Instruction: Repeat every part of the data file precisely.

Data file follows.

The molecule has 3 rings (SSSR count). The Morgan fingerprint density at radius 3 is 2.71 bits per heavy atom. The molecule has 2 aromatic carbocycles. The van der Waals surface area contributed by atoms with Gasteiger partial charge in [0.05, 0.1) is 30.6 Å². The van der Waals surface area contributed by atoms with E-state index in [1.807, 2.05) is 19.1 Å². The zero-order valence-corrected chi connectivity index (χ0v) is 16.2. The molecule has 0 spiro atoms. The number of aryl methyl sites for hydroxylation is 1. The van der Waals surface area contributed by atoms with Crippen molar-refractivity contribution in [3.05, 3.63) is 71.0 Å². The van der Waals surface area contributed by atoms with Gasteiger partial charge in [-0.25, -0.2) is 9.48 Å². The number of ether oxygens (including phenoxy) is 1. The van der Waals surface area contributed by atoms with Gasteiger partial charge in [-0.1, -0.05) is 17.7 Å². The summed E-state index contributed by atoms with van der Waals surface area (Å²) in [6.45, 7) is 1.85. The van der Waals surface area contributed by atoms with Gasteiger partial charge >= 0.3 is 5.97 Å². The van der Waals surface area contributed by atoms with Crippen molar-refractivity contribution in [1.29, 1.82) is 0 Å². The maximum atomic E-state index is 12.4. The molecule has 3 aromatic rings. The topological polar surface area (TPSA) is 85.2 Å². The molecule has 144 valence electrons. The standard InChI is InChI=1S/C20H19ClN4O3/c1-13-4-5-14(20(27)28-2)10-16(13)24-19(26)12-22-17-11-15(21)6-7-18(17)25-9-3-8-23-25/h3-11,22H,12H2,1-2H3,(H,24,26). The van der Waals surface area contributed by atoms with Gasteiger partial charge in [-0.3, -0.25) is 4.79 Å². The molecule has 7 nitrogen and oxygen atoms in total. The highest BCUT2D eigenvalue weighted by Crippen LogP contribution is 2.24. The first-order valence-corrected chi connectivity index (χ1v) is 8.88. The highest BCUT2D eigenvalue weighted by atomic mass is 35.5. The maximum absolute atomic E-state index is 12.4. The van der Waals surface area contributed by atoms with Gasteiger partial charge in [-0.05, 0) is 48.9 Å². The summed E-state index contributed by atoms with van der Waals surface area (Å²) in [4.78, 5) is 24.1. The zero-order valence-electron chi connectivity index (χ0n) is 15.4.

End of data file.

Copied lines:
The molecule has 3 rings (SSSR count). The Morgan fingerprint density at radius 3 is 2.71 bits per heavy atom. The molecule has 2 aromatic carbocycles. The van der Waals surface area contributed by atoms with Gasteiger partial charge in [0.05, 0.1) is 30.6 Å². The van der Waals surface area contributed by atoms with E-state index in [1.807, 2.05) is 19.1 Å². The zero-order valence-corrected chi connectivity index (χ0v) is 16.2. The molecule has 0 spiro atoms. The number of aryl methyl sites for hydroxylation is 1. The van der Waals surface area contributed by atoms with Crippen molar-refractivity contribution in [3.05, 3.63) is 71.0 Å². The van der Waals surface area contributed by atoms with Gasteiger partial charge in [-0.25, -0.2) is 9.48 Å². The number of ether oxygens (including phenoxy) is 1. The van der Waals surface area contributed by atoms with Gasteiger partial charge in [-0.1, -0.05) is 17.7 Å². The summed E-state index contributed by atoms with van der Waals surface area (Å²) in [6.45, 7) is 1.85. The van der Waals surface area contributed by atoms with Gasteiger partial charge >= 0.3 is 5.97 Å². The van der Waals surface area contributed by atoms with Crippen molar-refractivity contribution in [1.29, 1.82) is 0 Å². The maximum atomic E-state index is 12.4. The molecule has 3 aromatic rings. The topological polar surface area (TPSA) is 85.2 Å². The molecule has 144 valence electrons. The standard InChI is InChI=1S/C20H19ClN4O3/c1-13-4-5-14(20(27)28-2)10-16(13)24-19(26)12-22-17-11-15(21)6-7-18(17)25-9-3-8-23-25/h3-11,22H,12H2,1-2H3,(H,24,26). The van der Waals surface area contributed by atoms with Gasteiger partial charge in [-0.3, -0.25) is 4.79 Å². The molecule has 7 nitrogen and oxygen atoms in total. The highest BCUT2D eigenvalue weighted by Crippen LogP contribution is 2.24. The first-order valence-corrected chi connectivity index (χ1v) is 8.88. The highest BCUT2D eigenvalue weighted by atomic mass is 35.5. The maximum absolute atomic E-state index is 12.4. The van der Waals surface area contributed by atoms with Gasteiger partial charge in [-0.05, 0) is 48.9 Å². The summed E-state index contributed by atoms with van der Waals surface area (Å²) in [4.78, 5) is 24.1. The zero-order valence-electron chi connectivity index (χ0n) is 15.4.